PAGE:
Trump may empower local police to round up immigrants

MIAMI — Deputizing local police officers from around the country to enforce the nation’s immigration laws is one plan being proposed to President-elect Donald Trump to fulfill his pledge to crack down on undocumented immigrants.

The idea was on a sheet of proposals for the Department of Homeland Security that was photographed when a member of Trump’s immigration transition team met with him Sunday. The list of proposals carried by Kansas Secretary of State Kris Kobach also addressed Trump’s campaign pledge to cut off the program that accepts Syrian refugees and to enhance screening of people from countries with ties to terrorism.

Kobach, who has helped several states draft laws that crack down on illegal immigration, did not respond to requests for comments about the proposals.

The so-called 287(g) program on the list allows the U.S. Immigration and Customs Enforcement agency to train local police officers and sheriffs deputies to locate and catch undocumented immigrants living in their communities.

The program was created by Congress in 1996 and used by President George W. Bush. By 2010, local officers in 24 states were trained and empowered by ICE to respond to crime scenes, make traffic stops and check local jails to determine the immigration status of suspects.

The program was largely phased out by President Obama. Local officers now only work in local jails, not on the street.

Kobach’s proposal suggests the program be ratcheted back up to “at least 70 cities and counties” when Trump enters the White House in January. Trump said in a post-election interview that a top priority will be deporting an estimated 2 million to 3 million undocumented immigrants with criminal records.

Expanding local enforcement would be a quick, cheap “force multiplier” for a Trump administration intent on increasing deportations, said Jessica Vaughan, director of policy studies at the Center for Immigration Studies, a group that favors steps to curb illegal immigration. She said federal agents are already stretched thin, and adding local officers to do immigration work would help expand their reach.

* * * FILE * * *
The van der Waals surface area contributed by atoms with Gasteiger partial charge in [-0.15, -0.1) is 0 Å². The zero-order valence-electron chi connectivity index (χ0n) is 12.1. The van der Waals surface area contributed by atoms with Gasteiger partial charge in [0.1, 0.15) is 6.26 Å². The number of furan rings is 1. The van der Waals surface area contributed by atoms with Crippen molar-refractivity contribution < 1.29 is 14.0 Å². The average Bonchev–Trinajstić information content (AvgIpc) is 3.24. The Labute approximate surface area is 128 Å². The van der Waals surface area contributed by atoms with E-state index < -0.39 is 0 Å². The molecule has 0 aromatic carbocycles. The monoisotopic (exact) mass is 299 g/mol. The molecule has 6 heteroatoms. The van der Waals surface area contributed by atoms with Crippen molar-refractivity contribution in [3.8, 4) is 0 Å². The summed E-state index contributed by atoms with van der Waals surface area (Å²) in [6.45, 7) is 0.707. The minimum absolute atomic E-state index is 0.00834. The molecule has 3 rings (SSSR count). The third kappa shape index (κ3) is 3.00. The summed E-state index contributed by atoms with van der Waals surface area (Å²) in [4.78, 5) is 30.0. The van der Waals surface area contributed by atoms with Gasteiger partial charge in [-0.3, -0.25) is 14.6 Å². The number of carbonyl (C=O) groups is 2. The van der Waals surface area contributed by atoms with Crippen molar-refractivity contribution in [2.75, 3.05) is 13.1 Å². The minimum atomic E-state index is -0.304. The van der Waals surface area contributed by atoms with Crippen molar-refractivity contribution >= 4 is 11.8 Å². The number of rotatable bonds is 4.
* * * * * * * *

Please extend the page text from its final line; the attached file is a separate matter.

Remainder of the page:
“I would expect ICE to be inundated with applications” from local agencies interested in taking part, Vaughan said. “It’s a great thing for public safety and our immigration enforcement. You’re going to have fewer criminal aliens falling through the cracks and more sent home rather than being allowed to stay in those communities.”

Opponents counter that expanding local enforcement would alienate communities with significant Hispanic populations. Lake County (Ill.) Sheriff Mark Curran, a former prosecutor, said he looked into the program when it was created, but changed his mind once he thought through the downside of such a step.

Curran said solving crimes requires witnesses to step forward and talk to police, something the Hispanic community would not do if the officers were also acting as immigration agents.

“As soon as your police car pulls up, all the doors are going to shut,” Curran said. “All they know is you dragged some relative of theirs out of the house a week ago who hadn’t done anything but try to provide for his family. They’re not going to want to cooperate with you.”

Opponents counter that expanding local enforcement would alienate communities with significant Hispanic populations. Lake County (Ill.) Sheriff Mark Curran, a former prosecutor, said he looked into the program when it was created, but changed his mind once he thought through the downside of such a step.

Curran said solving crimes requires witnesses to step forward and talk to police, something the Hispanic community would not do if the officers were also acting as immigration agents.

“As soon as your police car pulls up, all the doors are going to shut,” Curran said. “All they know is you dragged some relative of theirs out of the house a week ago who hadn’t done anything but try to provide for his family. They’re not going to want to cooperate with you.”

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(Source:washingtontimes.com)
Photo: AP

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